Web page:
13 S.W.2d 25Supreme Court of Arkansas
Opinion delivered January 28, 1929.
1. JURY — SELECTION. — Defendant in a criminal case had no right to have the jury selected from the regular panel of jurors. 2. CRIMINAL LAW — DISCRETION IN IMPANELING JURY. — The trial court has a large discretion in impaneling a jury, in order that the business of the court may be dispatched expeditiously, and the Supreme Court will not interfere with its action, where it is not in violation of some mandatory provision of the law, unless it is shown to operate to the prejudice of the party complaining. 3. CRIMINAL LAW — SELECTION OF JURY. — Where the defendant in a criminal case did not challenge any jurors for cause, nor show that any of them were prejudiced against him, he was in no attitude to complain of the manner in which the jurors, necessary to complete the panel, were selected. 4. CRIMINAL LAW — SELECTION OF JURY — PRESUMPTION. — The presumption, until the contrary is shown, is always that the trial court did not abuse its discretion in the manner of impaneling the jury.
5. JURY — RIGHT TO SUMMON SPECIAL VENIRE. — Where 12 members of the regular jury panel had been selected to try another case dependent on the same facts, when defendant’s case was called for trial, and the other members of the regular panel were either engaged in the trial of another case or were excused for cause, it was not an abuse of discretion to call a special venire.
Appeal from Cross Circuit Court; W. W. Bandy, Judge; affirmed.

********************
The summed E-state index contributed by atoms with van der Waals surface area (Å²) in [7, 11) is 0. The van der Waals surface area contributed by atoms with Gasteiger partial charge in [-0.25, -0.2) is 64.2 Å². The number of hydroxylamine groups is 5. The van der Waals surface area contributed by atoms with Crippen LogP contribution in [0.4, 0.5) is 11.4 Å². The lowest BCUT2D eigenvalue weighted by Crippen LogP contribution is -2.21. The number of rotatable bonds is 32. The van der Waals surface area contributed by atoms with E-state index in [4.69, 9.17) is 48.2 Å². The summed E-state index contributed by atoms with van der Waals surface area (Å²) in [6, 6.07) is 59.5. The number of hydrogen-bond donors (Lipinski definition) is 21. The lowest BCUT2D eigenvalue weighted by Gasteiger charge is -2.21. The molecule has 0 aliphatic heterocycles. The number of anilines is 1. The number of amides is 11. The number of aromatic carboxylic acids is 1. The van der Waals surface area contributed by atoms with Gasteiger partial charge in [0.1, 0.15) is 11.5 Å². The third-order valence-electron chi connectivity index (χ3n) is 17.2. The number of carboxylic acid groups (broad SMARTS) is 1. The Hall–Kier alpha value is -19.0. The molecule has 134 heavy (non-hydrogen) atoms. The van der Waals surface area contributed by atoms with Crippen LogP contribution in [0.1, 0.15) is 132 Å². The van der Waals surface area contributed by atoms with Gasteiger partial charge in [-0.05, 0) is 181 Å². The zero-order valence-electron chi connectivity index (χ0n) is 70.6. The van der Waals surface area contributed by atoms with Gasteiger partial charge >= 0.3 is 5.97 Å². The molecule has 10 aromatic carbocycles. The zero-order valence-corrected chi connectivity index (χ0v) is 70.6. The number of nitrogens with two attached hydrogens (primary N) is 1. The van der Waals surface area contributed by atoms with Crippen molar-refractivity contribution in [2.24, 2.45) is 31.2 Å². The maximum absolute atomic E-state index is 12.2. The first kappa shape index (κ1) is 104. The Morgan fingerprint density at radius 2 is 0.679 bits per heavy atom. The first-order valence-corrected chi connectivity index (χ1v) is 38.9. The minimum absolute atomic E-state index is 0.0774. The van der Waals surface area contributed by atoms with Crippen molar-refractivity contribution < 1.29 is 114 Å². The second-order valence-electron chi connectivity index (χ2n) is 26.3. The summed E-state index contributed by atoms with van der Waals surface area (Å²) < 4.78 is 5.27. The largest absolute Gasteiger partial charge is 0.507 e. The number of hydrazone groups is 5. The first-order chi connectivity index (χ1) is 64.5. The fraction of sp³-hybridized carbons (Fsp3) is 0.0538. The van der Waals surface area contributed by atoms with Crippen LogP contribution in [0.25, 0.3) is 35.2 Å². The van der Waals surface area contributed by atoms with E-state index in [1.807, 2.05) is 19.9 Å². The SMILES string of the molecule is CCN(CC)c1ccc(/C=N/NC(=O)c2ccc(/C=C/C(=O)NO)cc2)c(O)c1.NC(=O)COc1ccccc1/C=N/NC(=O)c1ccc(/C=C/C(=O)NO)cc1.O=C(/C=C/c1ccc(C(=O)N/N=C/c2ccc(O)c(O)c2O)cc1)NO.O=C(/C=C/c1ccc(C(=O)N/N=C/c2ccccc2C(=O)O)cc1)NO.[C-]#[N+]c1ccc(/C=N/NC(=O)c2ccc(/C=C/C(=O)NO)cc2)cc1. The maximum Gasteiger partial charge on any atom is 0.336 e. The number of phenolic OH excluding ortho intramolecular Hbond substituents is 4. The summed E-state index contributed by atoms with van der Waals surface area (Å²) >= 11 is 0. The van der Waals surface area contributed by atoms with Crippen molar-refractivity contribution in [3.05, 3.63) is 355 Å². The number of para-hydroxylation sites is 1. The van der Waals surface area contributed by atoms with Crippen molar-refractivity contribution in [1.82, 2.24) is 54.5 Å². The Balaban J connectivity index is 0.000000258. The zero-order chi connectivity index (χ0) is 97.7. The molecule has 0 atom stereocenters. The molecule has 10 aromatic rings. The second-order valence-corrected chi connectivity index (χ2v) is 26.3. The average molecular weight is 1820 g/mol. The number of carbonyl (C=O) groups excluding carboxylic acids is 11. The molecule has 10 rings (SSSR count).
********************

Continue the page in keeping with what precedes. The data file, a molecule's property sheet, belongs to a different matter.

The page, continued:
J. C. Brookfield, for appellant.
H. W. Applegate, Attorney General, and John L. Carter, Assistant, for appellee.
This appeal is prosecuted from a judgment of conviction for the statutory crime of selling intoxicating liquor.
The only ground relied upon for a reversal of the judgment is based on the ruling of the trial court with reference to summoning a special venire to try appellant before the regular panel of the jury was exhausted. When the case was called for trial, twelve of the regular panel had been selected to try a companion case to the present one. The case in question was based on the same facts as was the case at bar. The trial of that case was temporarily suspended to take up the present one. The other regular panel of the jury had also been selected in part to try another case. Five members of the regular panel had been selected in the case, and seven of them had been excused. When the present case was called for trial, the court first called a special venire, and a part of the jury was selected from it. Before the jury was completed, however, all of the seven of the regular panel which had not been selected in the other two cases referred to were examined by the court and excused for cause. Another special venire was summoned, from which the jury in the present case was completed. No objection was made to any of the special venire except that it was not regularly selected.
Appellant had no right to have a jury exclusively selected from the rest of the regular panel of jurors. Such a rule would impede the progress of the court in the